How can immigration law and remittance companies help Nepal recover?

This post was contributed by Michael Boampong, PhD candidate in Development Studies at Birkbeck’s Department of Geography, Environment and Development Studies (GEDS)

Days after the devastating earthquake in Nepal that has left over 5000 people dead, many are injured and lacking essentials such as food, water, and shelter.

There has, however, been generous response in terms of media attention and aid mobilization for rescue and recovery efforts. Within this scope, there has been a profound attention on the need to avoid the mistakes made during and after the Haiti earthquake and the Indian Ocean tsunami.

While some attention has focused on the return of Nepalese migrants from Gulf States, little attention has centred on how migration policies and financial institutions (including banks and money transfer operators) can help in the recovery process.

Here are some practical ideas:

  • In the short-term, offer temporary protected status for Nepalese abroad. This can allow Nepalese in stable destination countries to stay and work for an amount of time and send money back to their relations who have been displaced by the quake. With the Nepalese government already struggling to meet relief needs, allowing migrants to stay seems plausible. In fact, reported tensions are likely to worsen if people are forced to return home under such dire conditions.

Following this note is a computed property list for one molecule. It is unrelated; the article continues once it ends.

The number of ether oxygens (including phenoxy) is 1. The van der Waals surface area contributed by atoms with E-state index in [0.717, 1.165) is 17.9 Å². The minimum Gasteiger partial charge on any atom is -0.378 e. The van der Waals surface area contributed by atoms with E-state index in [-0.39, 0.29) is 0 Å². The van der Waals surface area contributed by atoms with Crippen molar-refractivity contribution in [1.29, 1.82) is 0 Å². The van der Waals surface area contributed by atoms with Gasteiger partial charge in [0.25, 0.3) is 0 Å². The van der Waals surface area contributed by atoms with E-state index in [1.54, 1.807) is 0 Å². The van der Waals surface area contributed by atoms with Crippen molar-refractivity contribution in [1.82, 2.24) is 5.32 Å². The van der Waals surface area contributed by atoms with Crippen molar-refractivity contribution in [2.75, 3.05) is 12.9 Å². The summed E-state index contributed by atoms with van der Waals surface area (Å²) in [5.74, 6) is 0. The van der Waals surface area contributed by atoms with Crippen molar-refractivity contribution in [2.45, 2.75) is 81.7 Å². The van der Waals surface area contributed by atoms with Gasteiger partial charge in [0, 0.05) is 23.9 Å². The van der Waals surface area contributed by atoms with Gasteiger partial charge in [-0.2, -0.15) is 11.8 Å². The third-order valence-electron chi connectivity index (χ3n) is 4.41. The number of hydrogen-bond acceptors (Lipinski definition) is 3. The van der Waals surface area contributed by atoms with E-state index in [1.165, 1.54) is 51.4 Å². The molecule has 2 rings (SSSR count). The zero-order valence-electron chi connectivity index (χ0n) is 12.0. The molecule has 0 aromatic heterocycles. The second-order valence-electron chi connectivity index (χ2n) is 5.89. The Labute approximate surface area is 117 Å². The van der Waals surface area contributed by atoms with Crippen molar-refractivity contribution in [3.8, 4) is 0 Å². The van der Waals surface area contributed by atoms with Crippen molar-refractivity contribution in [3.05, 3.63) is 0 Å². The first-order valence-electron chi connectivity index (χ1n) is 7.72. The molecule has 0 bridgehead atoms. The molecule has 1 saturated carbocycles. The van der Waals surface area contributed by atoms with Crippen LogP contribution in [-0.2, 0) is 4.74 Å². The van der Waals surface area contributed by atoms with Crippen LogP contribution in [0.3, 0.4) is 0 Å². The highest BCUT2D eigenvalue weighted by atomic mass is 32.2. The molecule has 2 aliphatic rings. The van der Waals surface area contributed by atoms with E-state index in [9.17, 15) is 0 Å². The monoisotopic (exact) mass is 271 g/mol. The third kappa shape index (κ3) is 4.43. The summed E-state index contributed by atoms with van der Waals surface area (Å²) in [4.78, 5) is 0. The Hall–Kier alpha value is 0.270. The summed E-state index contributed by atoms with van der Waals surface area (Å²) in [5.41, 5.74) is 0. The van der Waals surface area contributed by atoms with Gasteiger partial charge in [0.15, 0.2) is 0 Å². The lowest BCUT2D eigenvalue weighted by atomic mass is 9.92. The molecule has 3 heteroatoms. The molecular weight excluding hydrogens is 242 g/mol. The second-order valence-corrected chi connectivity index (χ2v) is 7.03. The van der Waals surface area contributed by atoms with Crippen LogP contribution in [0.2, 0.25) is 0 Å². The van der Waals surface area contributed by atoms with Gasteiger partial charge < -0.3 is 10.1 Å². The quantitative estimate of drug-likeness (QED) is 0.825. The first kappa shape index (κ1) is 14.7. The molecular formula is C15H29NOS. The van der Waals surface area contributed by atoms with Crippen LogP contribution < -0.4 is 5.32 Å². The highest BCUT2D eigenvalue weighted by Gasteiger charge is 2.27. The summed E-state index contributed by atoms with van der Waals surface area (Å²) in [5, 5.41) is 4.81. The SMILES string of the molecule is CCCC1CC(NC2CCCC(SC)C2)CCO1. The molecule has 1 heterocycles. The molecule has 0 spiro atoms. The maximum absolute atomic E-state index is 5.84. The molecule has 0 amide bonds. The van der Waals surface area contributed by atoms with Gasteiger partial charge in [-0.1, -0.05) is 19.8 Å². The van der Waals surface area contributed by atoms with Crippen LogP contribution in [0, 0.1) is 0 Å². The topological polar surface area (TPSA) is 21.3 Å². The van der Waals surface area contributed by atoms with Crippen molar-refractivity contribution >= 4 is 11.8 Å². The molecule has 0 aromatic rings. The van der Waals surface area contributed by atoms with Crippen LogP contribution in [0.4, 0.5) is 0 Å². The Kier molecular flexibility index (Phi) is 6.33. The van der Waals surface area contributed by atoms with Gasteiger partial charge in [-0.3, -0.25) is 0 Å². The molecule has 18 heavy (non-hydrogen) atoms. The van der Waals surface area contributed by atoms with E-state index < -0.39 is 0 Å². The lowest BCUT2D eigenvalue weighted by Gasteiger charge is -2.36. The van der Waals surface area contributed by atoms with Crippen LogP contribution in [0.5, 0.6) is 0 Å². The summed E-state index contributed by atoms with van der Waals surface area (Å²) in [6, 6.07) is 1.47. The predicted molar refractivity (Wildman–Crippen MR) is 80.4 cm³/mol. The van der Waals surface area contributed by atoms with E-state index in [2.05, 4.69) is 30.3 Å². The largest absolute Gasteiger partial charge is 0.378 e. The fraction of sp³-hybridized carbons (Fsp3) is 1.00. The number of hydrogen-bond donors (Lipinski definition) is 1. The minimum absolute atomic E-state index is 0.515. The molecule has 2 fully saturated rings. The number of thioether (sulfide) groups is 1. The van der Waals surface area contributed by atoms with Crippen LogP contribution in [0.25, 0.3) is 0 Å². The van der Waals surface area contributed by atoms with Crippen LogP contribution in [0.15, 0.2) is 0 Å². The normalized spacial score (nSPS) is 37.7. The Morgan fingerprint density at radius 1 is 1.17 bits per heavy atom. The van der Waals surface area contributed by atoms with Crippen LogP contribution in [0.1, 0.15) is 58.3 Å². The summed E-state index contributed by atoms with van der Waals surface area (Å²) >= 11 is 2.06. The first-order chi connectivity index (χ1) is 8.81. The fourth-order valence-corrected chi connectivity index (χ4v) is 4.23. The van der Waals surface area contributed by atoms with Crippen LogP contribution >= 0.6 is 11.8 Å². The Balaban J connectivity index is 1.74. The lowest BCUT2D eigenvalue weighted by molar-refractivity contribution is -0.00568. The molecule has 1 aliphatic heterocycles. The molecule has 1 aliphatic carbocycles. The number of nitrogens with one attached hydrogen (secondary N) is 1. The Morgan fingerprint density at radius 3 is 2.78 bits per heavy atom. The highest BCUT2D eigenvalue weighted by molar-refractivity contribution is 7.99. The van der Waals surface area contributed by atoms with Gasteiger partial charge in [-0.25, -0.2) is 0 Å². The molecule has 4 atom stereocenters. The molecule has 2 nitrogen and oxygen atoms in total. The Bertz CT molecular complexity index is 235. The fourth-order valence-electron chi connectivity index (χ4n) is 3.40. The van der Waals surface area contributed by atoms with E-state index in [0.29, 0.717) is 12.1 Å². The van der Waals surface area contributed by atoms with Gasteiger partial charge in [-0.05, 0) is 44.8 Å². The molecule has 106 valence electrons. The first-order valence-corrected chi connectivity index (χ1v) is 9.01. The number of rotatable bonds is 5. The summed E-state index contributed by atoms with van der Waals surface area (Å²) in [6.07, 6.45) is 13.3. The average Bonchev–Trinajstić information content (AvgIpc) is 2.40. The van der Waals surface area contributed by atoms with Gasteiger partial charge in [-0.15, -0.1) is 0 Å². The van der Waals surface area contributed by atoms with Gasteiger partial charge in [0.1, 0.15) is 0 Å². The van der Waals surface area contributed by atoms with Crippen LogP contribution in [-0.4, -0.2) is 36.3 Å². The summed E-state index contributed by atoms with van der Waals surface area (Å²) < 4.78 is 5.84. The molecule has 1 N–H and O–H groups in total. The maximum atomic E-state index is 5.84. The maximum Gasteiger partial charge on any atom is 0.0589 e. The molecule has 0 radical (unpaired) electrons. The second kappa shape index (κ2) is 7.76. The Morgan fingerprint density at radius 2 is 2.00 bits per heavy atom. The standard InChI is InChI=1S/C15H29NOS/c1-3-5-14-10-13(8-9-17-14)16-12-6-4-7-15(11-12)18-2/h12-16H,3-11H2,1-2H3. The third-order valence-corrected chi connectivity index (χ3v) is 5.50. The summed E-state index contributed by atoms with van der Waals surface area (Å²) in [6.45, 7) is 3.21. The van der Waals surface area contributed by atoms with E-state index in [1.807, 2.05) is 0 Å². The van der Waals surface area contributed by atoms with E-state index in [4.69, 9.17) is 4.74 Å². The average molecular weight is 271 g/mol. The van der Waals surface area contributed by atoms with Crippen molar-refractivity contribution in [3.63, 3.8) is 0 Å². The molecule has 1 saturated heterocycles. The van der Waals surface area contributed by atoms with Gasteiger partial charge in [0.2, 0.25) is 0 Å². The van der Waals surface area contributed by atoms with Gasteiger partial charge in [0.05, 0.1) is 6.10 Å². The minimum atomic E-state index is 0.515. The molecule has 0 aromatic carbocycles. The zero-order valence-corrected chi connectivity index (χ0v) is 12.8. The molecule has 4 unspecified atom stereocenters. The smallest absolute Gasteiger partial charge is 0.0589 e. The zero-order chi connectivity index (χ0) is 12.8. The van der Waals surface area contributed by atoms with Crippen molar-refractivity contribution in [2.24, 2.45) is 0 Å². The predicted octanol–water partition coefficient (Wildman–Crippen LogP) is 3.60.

• Restore remittance services and waive transfer cost. Migrants are one of the first responders to natural disasters and they are more likely to send money to relatives who are in need. However, the question arises over the means of transfer when the physical infrastructure has been damaged.

Remittances to Nepal are estimated at $5 billion per annum and remain a crucial part of household livelihoods. Restoring services – and perhaps waiving or reducing the cost of transfer – to affected communities can increase access to finance, thereby enabling recipient households to rebuild their livelihoods with remittances from relatives overseas.

Of course, these ideas are not the silver bullet for the present situation in Nepal; however, it brings to light the lack of disaster preparedness in a country that is earthquake prone, has poorly regulated urbanization and housing – often built with migrant remittances – and that has failed to adhere to building codes as expected in the government-spearheaded National Plan of Action on Safer Buildings.

Helping the government to ensure the implementation of this framework should be a priority in the coming months.

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